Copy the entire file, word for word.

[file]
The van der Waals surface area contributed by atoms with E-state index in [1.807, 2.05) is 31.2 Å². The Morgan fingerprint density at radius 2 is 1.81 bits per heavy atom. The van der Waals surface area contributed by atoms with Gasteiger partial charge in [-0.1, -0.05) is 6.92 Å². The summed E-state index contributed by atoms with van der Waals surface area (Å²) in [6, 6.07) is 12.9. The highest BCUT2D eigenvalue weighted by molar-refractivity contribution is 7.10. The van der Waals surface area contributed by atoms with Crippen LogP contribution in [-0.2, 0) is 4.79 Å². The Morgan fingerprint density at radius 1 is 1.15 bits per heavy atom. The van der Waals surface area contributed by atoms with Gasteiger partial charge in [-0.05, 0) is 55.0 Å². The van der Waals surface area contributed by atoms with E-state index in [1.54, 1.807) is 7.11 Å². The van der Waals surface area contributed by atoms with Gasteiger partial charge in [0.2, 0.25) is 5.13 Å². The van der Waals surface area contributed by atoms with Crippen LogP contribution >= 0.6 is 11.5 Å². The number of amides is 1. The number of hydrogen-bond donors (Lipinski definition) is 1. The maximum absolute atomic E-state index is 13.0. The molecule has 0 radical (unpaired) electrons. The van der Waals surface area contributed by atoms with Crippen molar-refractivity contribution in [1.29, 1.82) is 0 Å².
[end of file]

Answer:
The van der Waals surface area contributed by atoms with E-state index in [1.807, 2.05) is 31.2 Å². The Morgan fingerprint density at radius 2 is 1.81 bits per heavy atom. The van der Waals surface area contributed by atoms with Gasteiger partial charge in [-0.1, -0.05) is 6.92 Å². The summed E-state index contributed by atoms with van der Waals surface area (Å²) in [6, 6.07) is 12.9. The highest BCUT2D eigenvalue weighted by molar-refractivity contribution is 7.10. The van der Waals surface area contributed by atoms with Crippen LogP contribution in [-0.2, 0) is 4.79 Å². The Morgan fingerprint density at radius 1 is 1.15 bits per heavy atom. The van der Waals surface area contributed by atoms with Gasteiger partial charge in [-0.05, 0) is 55.0 Å². The van der Waals surface area contributed by atoms with E-state index in [1.54, 1.807) is 7.11 Å². The van der Waals surface area contributed by atoms with Gasteiger partial charge in [0.2, 0.25) is 5.13 Å². The van der Waals surface area contributed by atoms with Crippen LogP contribution >= 0.6 is 11.5 Å². The number of amides is 1. The number of hydrogen-bond donors (Lipinski definition) is 1. The maximum absolute atomic E-state index is 13.0. The molecule has 0 radical (unpaired) electrons. The van der Waals surface area contributed by atoms with Crippen molar-refractivity contribution in [1.29, 1.82) is 0 Å².